Many patrons small and tall enjoy our story times. We have story times for different age groups, and we try to keep our story times on a fairly regular schedule (only occasionally interrupting for a special program such as a visiting performer or annual Summer Reading-themed programs or wrap-up). All three branches have their own story times divided by age.
Columbia just made some small changes to its regular line-up to give flexibility to parents with babies. In addition to having Baby, Oh, Baby on Mondays at 10:30, parents can now bring their little ones to Thursday Baby, Oh, Baby at 9:30. See below for the regular schedule, and click this flyer to see all the specific Columbia story times for September through November. Continue reading
It’s hard to express how much I love, love, LOVE “Moo!” by David LaRochelle! But I will try.
1. I love a good laugh, and reading “Moo!” will make your whole crew chuckle. If you have a 3-year-old, there might even be floor rolling involved. Who can ignore the hilarity of a cow who “borrows” a car?
2. I adore how LaRochelle brilliantly showcases the art of emotional expression. Believe it or not you can tell a whole adventure using only one word: Moo-Moo? Moo! I find the kiddos really get into this aspect of the book if you practice being sad cows, happy cows and excited cows before you launch into the more complicated moos explored in the book.
3. I dance with excitement when a book leads to more fun! “Moo!” naturally launches into creative and educational activities. Check out LaRochelle’s website for handy activity guides, puppet patterns and more. Your friendly state librarians have also gathered ideas on the MLA award page and Pinterest board. Personally, I’m dying to write “Baa!” – the sequel to “Moo!”
Still skeptical? Grab a copy and see for yourself. And remember to help your child vote for his or her favorite Missouri Building Block Picture Book after you’ve read at least five titles.
The bedtime story already has been deeply planted in the early literacy landscape, the collective nostalgia and routines for tricking little ones into falling asleep. We have heard the benefits of reading to your baby bumpkins and terrible twosers daily touted near and far, but does the time of day a child is read to actually make any difference?
The answer is, um…well, probably. Maybe. Depends?
While there is some research on that question, obviously everyone is different. Personally, I am a big fan of the bedtime story, so what follows will be my case for the institution.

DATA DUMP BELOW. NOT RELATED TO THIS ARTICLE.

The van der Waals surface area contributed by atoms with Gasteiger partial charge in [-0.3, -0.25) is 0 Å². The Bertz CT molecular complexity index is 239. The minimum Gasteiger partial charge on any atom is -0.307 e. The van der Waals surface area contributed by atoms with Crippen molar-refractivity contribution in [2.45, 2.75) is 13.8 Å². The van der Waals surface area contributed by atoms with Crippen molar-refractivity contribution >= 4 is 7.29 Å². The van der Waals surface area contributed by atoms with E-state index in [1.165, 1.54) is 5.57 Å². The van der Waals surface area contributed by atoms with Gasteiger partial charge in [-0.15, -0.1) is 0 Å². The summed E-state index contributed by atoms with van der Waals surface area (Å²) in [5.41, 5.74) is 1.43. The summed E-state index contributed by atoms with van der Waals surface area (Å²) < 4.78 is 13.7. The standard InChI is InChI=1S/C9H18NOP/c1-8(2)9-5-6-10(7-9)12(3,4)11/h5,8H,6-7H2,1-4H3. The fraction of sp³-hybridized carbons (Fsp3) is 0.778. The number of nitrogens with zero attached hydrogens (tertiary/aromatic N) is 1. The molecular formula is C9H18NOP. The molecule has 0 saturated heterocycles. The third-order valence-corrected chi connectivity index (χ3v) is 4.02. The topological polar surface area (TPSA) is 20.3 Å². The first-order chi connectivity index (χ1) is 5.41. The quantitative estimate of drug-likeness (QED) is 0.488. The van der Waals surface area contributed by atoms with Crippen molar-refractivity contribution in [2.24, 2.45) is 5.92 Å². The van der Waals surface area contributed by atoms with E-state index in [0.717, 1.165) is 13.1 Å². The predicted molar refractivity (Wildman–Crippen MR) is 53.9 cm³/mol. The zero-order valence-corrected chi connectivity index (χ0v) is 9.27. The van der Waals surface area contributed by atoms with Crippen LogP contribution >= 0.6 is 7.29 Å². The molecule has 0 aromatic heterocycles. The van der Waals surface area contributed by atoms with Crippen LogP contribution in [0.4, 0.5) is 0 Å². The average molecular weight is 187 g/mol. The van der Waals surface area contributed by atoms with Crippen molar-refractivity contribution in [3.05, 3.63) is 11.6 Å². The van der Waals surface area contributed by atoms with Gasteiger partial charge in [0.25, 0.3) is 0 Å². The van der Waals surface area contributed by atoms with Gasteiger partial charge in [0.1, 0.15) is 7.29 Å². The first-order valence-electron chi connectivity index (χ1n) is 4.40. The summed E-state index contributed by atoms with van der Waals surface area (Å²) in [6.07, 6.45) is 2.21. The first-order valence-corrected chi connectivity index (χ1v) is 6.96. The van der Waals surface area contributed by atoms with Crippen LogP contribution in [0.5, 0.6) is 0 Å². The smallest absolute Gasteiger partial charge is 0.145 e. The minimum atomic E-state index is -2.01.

For one thing, your children are put to bed every day, so there’s a built-in “reminder” that allows reading to easily become part of a routine that’s already necessary. Plus, “bedtime story” rolls off the tongue a lot easier than, say, “after-school snack story.” If you have a snugglebunny or two who land closer to the reluctant side of the sleeper spectrum, sometimes a calming routine can help. According to chair of the Early Childhood Committee of the American Academy of Pediatrics, Peter Gorski, M.D., the most cognitive benefits from reading are reaped when the child’s experience with books is enjoyable and associated with love, safety and comfort. Well, what is more loving and comfy than being tucked in, surrounded by a beloved stuffed animal or two, while mom and/or dad tell you a story? Letting your nugget choose the story they want to hear can be both a bedtime selling point and encourages a positive association with being read to. Continue reading
Stuffed animals like story time, too! Children often bring their stuffed animals to story time, so we decided to have a special library sleepover just for them. Children brought their favorite stuffies (everything from teddy bears to snakes to Yoda) to the Columbia and Southern Boone County branches for a few bedtime stories and lullabies before being tucked into bed. Unfortunately the stuffies didn’t have any adult supervision after the libraries closed. Let’s just say our special security cameras caught a few shinanigans.
In Columbia, SGT. Gooch from the Columbia Police Department stopped by to read everyone “Don’t Let the Pigeon Drive the Bus!” by Mo Willems. Continue reading